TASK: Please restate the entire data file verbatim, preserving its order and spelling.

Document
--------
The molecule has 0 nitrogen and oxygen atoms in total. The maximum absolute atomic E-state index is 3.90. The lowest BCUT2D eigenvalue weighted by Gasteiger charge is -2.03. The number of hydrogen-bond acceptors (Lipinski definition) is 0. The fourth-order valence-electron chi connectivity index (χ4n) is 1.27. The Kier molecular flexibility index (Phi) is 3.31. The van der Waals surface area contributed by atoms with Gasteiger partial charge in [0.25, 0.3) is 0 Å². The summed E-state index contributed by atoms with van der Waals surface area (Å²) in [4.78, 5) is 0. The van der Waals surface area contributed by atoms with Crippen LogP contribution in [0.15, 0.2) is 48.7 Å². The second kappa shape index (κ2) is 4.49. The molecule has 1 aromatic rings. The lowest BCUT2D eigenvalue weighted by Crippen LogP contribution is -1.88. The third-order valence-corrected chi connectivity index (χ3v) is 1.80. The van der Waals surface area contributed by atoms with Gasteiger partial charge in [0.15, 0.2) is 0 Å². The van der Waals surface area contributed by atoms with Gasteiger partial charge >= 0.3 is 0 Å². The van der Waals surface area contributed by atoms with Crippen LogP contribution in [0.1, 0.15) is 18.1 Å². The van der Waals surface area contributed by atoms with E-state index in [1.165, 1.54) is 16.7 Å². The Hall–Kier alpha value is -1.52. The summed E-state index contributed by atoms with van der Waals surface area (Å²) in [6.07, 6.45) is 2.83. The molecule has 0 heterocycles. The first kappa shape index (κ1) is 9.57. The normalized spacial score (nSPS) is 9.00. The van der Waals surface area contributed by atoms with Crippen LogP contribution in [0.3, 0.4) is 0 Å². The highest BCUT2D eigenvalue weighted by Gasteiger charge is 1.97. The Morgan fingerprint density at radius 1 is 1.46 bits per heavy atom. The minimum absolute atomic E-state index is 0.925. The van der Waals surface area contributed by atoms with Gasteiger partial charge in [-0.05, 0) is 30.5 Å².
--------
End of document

The molecule has 0 nitrogen and oxygen atoms in total. The maximum absolute atomic E-state index is 3.90. The lowest BCUT2D eigenvalue weighted by Gasteiger charge is -2.03. The number of hydrogen-bond acceptors (Lipinski definition) is 0. The fourth-order valence-electron chi connectivity index (χ4n) is 1.27. The Kier molecular flexibility index (Phi) is 3.31. The van der Waals surface area contributed by atoms with Gasteiger partial charge in [0.25, 0.3) is 0 Å². The summed E-state index contributed by atoms with van der Waals surface area (Å²) in [4.78, 5) is 0. The van der Waals surface area contributed by atoms with Crippen LogP contribution in [0.15, 0.2) is 48.7 Å². The second kappa shape index (κ2) is 4.49. The molecule has 1 aromatic rings. The lowest BCUT2D eigenvalue weighted by Crippen LogP contribution is -1.88. The third-order valence-corrected chi connectivity index (χ3v) is 1.80. The van der Waals surface area contributed by atoms with Gasteiger partial charge in [0.15, 0.2) is 0 Å². The van der Waals surface area contributed by atoms with Gasteiger partial charge >= 0.3 is 0 Å². The van der Waals surface area contributed by atoms with Crippen LogP contribution in [0.1, 0.15) is 18.1 Å². The van der Waals surface area contributed by atoms with E-state index in [1.165, 1.54) is 16.7 Å². The Hall–Kier alpha value is -1.52. The summed E-state index contributed by atoms with van der Waals surface area (Å²) in [6.07, 6.45) is 2.83. The molecule has 0 heterocycles. The first kappa shape index (κ1) is 9.57. The normalized spacial score (nSPS) is 9.00. The van der Waals surface area contributed by atoms with Crippen LogP contribution in [0.3, 0.4) is 0 Å². The highest BCUT2D eigenvalue weighted by Gasteiger charge is 1.97. The Morgan fingerprint density at radius 1 is 1.46 bits per heavy atom. The minimum absolute atomic E-state index is 0.925. The van der Waals surface area contributed by atoms with Gasteiger partial charge in [-0.05, 0) is 30.5 Å².